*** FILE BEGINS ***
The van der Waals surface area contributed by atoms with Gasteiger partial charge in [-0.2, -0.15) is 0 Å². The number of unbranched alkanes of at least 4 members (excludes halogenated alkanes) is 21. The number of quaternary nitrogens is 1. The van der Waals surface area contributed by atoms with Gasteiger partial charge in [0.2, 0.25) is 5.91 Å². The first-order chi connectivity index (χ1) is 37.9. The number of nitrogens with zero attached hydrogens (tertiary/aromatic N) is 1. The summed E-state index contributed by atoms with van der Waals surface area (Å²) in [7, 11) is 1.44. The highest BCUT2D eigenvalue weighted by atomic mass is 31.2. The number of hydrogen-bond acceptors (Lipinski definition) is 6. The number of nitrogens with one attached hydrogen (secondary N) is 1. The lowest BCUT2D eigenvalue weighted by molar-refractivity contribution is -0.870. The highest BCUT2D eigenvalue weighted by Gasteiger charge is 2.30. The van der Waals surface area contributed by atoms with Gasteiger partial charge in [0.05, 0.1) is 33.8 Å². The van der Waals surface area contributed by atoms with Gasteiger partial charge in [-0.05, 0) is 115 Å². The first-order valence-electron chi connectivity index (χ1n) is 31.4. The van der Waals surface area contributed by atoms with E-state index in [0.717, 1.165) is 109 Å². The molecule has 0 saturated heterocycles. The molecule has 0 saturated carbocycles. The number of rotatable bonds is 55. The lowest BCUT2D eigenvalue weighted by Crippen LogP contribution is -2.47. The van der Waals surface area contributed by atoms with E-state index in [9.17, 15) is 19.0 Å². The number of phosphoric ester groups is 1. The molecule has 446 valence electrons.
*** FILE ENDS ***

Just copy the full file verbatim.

The van der Waals surface area contributed by atoms with Gasteiger partial charge in [-0.2, -0.15) is 0 Å². The number of unbranched alkanes of at least 4 members (excludes halogenated alkanes) is 21. The number of quaternary nitrogens is 1. The van der Waals surface area contributed by atoms with Gasteiger partial charge in [0.2, 0.25) is 5.91 Å². The first-order chi connectivity index (χ1) is 37.9. The number of nitrogens with zero attached hydrogens (tertiary/aromatic N) is 1. The summed E-state index contributed by atoms with van der Waals surface area (Å²) in [7, 11) is 1.44. The highest BCUT2D eigenvalue weighted by atomic mass is 31.2. The number of hydrogen-bond acceptors (Lipinski definition) is 6. The number of nitrogens with one attached hydrogen (secondary N) is 1. The lowest BCUT2D eigenvalue weighted by molar-refractivity contribution is -0.870. The highest BCUT2D eigenvalue weighted by Gasteiger charge is 2.30. The van der Waals surface area contributed by atoms with Gasteiger partial charge in [0.05, 0.1) is 33.8 Å². The van der Waals surface area contributed by atoms with Gasteiger partial charge in [-0.05, 0) is 115 Å². The first-order valence-electron chi connectivity index (χ1n) is 31.4. The van der Waals surface area contributed by atoms with E-state index in [0.717, 1.165) is 109 Å². The molecule has 0 saturated heterocycles. The molecule has 0 saturated carbocycles. The number of rotatable bonds is 55. The lowest BCUT2D eigenvalue weighted by Crippen LogP contribution is -2.47. The van der Waals surface area contributed by atoms with E-state index in [9.17, 15) is 19.0 Å². The number of phosphoric ester groups is 1. The molecule has 446 valence electrons.